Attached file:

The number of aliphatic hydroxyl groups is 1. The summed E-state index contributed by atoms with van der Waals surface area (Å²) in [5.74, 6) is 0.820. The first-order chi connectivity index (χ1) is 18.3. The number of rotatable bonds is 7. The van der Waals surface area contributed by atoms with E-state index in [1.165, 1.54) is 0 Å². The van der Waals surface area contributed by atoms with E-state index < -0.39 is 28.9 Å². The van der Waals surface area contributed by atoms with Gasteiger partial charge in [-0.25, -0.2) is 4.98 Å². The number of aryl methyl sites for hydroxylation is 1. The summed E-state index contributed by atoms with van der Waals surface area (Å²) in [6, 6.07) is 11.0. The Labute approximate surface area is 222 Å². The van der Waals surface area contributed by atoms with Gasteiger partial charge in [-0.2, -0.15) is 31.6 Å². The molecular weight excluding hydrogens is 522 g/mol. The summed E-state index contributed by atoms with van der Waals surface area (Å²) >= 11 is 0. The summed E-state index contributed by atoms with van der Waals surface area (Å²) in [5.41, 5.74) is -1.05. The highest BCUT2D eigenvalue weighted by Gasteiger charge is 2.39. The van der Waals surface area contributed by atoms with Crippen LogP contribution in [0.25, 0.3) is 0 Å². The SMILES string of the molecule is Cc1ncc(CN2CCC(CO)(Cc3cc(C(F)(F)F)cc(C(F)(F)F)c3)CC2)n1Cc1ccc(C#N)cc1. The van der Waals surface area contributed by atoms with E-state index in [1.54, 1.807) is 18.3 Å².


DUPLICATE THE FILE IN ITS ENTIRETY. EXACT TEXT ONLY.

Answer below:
The number of aliphatic hydroxyl groups is 1. The summed E-state index contributed by atoms with van der Waals surface area (Å²) in [5.74, 6) is 0.820. The first-order chi connectivity index (χ1) is 18.3. The number of rotatable bonds is 7. The van der Waals surface area contributed by atoms with E-state index in [1.165, 1.54) is 0 Å². The van der Waals surface area contributed by atoms with E-state index < -0.39 is 28.9 Å². The van der Waals surface area contributed by atoms with Gasteiger partial charge in [-0.25, -0.2) is 4.98 Å². The number of aryl methyl sites for hydroxylation is 1. The summed E-state index contributed by atoms with van der Waals surface area (Å²) in [6, 6.07) is 11.0. The Labute approximate surface area is 222 Å². The van der Waals surface area contributed by atoms with Gasteiger partial charge in [-0.2, -0.15) is 31.6 Å². The molecular weight excluding hydrogens is 522 g/mol. The summed E-state index contributed by atoms with van der Waals surface area (Å²) >= 11 is 0. The summed E-state index contributed by atoms with van der Waals surface area (Å²) in [5.41, 5.74) is -1.05. The highest BCUT2D eigenvalue weighted by Gasteiger charge is 2.39. The van der Waals surface area contributed by atoms with Crippen LogP contribution in [0.25, 0.3) is 0 Å². The SMILES string of the molecule is Cc1ncc(CN2CCC(CO)(Cc3cc(C(F)(F)F)cc(C(F)(F)F)c3)CC2)n1Cc1ccc(C#N)cc1. The van der Waals surface area contributed by atoms with E-state index in [1.54, 1.807) is 18.3 Å².